The reasons for offending often vary a great deal. It is a common belief in the human services that most offenders engage in sexually intrusive behavior because of a need to have power and control over other people. We believe that the reasons people offend are more complex. We do not deny that the need for a sense of power and control is the reason why some people offend. However, there are other reasons, including reasons behind the need for power and control itself.
Many of the young men we have worked with have been lonely, vulnerable and socially isolated individuals. For them sex offending was a way (however inappropriate) of trying to reach out to other people. They chose people younger than them because they lacked the skills to have appropriate relationships with people their own age. For these young people the offending was about fulfilling a need to attach to another human being.
Other kids offend as a way of gaining control over their own abuse. These young men are repeating what happened to them when they were younger. This form of "undoing" their own abuse is often very ritualized and compulsive in nature. These kids often talk about not feeling that they have any control over what they are doing.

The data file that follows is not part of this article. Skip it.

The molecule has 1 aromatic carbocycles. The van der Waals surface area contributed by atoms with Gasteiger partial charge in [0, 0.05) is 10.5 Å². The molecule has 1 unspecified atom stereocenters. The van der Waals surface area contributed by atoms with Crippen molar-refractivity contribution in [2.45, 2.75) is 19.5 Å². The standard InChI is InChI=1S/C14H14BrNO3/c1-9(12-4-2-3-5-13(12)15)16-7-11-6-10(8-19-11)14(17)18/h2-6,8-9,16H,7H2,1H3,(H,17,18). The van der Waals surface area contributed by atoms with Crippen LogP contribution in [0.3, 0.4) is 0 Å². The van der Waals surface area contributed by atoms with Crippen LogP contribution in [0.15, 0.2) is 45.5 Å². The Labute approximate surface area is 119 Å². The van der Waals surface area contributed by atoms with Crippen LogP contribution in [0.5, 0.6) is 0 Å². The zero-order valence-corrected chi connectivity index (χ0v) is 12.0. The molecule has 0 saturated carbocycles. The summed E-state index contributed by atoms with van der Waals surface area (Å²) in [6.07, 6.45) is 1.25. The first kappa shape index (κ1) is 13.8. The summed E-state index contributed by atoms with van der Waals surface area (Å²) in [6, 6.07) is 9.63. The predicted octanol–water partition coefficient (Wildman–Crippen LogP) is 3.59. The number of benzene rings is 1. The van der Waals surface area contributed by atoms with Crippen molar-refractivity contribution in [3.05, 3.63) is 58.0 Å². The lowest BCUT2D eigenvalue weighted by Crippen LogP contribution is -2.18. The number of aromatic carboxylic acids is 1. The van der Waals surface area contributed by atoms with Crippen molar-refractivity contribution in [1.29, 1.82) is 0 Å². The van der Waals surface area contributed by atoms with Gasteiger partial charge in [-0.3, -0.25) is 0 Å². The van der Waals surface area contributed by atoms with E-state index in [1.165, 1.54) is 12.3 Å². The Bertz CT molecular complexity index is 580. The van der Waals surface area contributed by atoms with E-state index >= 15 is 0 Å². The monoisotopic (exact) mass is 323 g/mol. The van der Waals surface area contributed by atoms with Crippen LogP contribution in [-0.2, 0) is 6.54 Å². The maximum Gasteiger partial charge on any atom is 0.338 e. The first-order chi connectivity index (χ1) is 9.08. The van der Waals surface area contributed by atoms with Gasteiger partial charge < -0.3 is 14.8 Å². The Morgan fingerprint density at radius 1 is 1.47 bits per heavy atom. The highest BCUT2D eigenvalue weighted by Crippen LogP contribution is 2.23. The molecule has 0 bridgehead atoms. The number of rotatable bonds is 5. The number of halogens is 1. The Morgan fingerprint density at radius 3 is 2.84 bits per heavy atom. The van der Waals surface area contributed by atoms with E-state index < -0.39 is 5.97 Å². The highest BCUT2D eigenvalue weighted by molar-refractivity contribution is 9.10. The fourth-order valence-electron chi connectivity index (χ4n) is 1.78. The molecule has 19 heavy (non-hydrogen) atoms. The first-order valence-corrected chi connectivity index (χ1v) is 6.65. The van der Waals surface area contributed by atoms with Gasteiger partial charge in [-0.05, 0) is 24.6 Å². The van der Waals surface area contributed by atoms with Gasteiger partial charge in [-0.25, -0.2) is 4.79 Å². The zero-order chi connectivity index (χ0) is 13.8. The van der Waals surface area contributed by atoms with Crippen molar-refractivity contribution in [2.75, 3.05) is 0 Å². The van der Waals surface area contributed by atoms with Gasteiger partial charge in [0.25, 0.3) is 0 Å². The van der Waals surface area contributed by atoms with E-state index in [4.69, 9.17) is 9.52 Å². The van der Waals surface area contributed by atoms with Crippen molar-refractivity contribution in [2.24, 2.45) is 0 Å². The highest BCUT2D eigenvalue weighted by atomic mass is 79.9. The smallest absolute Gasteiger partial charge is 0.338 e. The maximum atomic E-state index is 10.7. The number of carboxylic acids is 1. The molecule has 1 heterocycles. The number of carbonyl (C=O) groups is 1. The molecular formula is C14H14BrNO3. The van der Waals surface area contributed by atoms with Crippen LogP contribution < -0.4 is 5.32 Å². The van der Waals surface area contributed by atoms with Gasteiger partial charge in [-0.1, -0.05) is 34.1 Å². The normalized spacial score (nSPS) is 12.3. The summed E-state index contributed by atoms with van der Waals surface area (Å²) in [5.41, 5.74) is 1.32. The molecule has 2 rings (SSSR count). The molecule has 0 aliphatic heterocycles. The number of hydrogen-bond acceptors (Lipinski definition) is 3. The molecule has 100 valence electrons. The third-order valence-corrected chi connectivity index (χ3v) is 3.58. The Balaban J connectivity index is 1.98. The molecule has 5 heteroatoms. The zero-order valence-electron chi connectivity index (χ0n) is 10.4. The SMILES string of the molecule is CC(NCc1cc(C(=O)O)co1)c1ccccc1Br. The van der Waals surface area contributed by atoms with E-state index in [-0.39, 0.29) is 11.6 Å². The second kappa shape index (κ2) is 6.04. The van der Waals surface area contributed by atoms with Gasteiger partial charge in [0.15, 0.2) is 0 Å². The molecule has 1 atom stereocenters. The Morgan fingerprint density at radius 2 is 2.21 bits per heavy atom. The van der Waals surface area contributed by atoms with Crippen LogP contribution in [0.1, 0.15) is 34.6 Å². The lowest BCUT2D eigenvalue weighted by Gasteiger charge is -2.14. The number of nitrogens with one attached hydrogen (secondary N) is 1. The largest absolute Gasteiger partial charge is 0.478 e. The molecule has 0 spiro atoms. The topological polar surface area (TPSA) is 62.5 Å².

We have worked with other kids who seemed to really believe that they were doing nothing wrong. Many of these young men often grew up in sexualized environments where they were victimized by numerous other people. Sexual victimization was a "normal" part of their lives. They were simply engaging in what they were taught to believe was appropriate behavior.
There are also other reasons why people offend. The point we are trying to make is that the reasons are complex and need to be treated as such in the residential milieu. The milieu needs to be flexible in order to accomodate the many needs of the young people. A rigid program that tries to fit all the young people into a "power and control" box is doomed to failure. An example of this is how confrontation is used by the staff. Confrontation is a key component in sex offender treatment. It is the process of immediately challenging inappropriate behaviors shown by a young person. If John grabs Bob the staff confront John on his aggressive behavior. Traditionally this confrontation has been used as a means by which staff exert their power over the young person. This type of confrontation is often loud and aggressive (and unsuccessful). We’ve called this "penis whacking" confrontation because of its "in your face" and aggressive style that some think is needed in sex offender treatment. This may work (we don’t think so) with "power and control" offenders but we think it misses the point. It teaches the young people that you get what you want by being the most powerful one, which only reinforces their offense-type behavior.